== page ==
On the movie side of things, I'm also a big fan of The Muppet Christmas Carol as well. To me, that's my personal favorite telling of Charles Dickens' iconic story of the holiday.

There are plenty of other stories that I love, of course, from animated specials to TV episodes or movies.

And earlier this week, a special viewing of one of those films recently bumped it up my list to "favorite" status.

So with that being said, let's talk about the original, classic Miracle on 34th Street.

Beginning on the day of the Macy's Thanksgiving parade in New York, we follow a kindly old man who gives his name as Kris Kringle (played by Edmund Gwenn, who earned the Oscar he got for Best Supporting Actor) as he goes to the parade. Incensed when he discovers that the man playing Santa Claus for the parade is drunk, he complains to the event director, Doris Walker (played by Maureen O'Hara). Needing a replacement and fast, Doris persuades Kris to take the actor's place for the parade - and he does so well that he is hired to play Santa at Macy's flagship store.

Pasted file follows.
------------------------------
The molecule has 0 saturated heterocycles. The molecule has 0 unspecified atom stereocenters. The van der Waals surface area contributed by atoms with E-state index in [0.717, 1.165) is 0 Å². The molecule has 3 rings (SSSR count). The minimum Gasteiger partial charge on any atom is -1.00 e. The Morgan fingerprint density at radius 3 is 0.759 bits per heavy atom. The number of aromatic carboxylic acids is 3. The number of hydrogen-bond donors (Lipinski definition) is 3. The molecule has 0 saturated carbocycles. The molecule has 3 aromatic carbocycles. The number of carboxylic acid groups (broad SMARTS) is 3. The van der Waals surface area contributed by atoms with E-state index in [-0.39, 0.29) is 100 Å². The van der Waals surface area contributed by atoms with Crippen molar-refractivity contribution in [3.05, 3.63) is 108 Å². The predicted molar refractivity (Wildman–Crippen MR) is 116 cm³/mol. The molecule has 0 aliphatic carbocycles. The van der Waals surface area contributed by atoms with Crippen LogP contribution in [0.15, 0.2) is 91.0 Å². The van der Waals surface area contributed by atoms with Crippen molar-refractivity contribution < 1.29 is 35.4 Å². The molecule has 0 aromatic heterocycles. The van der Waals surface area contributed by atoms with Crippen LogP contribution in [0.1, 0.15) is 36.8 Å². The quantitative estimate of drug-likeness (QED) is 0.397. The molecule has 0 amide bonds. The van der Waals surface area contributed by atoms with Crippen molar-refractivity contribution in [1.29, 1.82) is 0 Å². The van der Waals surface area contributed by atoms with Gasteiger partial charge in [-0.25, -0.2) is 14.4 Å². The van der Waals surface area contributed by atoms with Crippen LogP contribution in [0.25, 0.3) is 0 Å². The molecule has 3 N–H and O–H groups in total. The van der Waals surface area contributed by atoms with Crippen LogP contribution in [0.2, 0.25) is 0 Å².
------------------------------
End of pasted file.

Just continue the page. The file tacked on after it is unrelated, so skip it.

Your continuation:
However, Kris is far from a regular department-store Santa. He ignores instructions to get shoppers to buy from Macy's, and will direct parents to other stores if need be for the toys that their children want. He converses with immigrant children in their native language.

And he insists that he really IS Santa Claus.

Doris worries about both Kris' mental health, and the effect that she feels his antics could have on her daughter Susan (played by a young Natalie Wood), who has been raised to not believe in fairy tales and such stories.

However, Mr. Macy himself ends up approving of Kris as Santa Claus, simply because of the goodwill that Kris' actions have generated with their customers. Soon, it seems, people are content to let Kris have his fantasies, since he isn't hurting anyone and everyone likes him...